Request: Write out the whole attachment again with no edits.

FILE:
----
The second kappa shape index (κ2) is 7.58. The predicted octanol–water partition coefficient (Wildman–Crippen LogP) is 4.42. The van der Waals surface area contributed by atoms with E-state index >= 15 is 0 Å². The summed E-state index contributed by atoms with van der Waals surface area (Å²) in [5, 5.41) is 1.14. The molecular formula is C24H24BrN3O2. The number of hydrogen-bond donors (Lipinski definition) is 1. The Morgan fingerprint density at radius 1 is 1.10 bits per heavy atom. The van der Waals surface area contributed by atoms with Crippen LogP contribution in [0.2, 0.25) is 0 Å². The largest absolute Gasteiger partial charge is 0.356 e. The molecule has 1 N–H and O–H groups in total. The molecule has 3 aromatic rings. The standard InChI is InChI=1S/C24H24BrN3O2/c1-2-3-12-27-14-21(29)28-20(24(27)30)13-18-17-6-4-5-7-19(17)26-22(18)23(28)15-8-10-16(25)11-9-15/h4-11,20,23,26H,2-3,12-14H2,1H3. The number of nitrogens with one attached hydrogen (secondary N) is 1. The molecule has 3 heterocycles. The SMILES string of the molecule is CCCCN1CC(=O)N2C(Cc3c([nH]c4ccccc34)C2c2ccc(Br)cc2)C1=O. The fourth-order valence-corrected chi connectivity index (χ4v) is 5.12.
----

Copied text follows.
The second kappa shape index (κ2) is 7.58. The predicted octanol–water partition coefficient (Wildman–Crippen LogP) is 4.42. The van der Waals surface area contributed by atoms with E-state index >= 15 is 0 Å². The summed E-state index contributed by atoms with van der Waals surface area (Å²) in [5, 5.41) is 1.14. The molecular formula is C24H24BrN3O2. The number of hydrogen-bond donors (Lipinski definition) is 1. The Morgan fingerprint density at radius 1 is 1.10 bits per heavy atom. The van der Waals surface area contributed by atoms with Crippen LogP contribution in [0.2, 0.25) is 0 Å². The largest absolute Gasteiger partial charge is 0.356 e. The molecule has 1 N–H and O–H groups in total. The molecule has 3 aromatic rings. The standard InChI is InChI=1S/C24H24BrN3O2/c1-2-3-12-27-14-21(29)28-20(24(27)30)13-18-17-6-4-5-7-19(17)26-22(18)23(28)15-8-10-16(25)11-9-15/h4-11,20,23,26H,2-3,12-14H2,1H3. The number of nitrogens with one attached hydrogen (secondary N) is 1. The molecule has 3 heterocycles. The SMILES string of the molecule is CCCCN1CC(=O)N2C(Cc3c([nH]c4ccccc34)C2c2ccc(Br)cc2)C1=O. The fourth-order valence-corrected chi connectivity index (χ4v) is 5.12.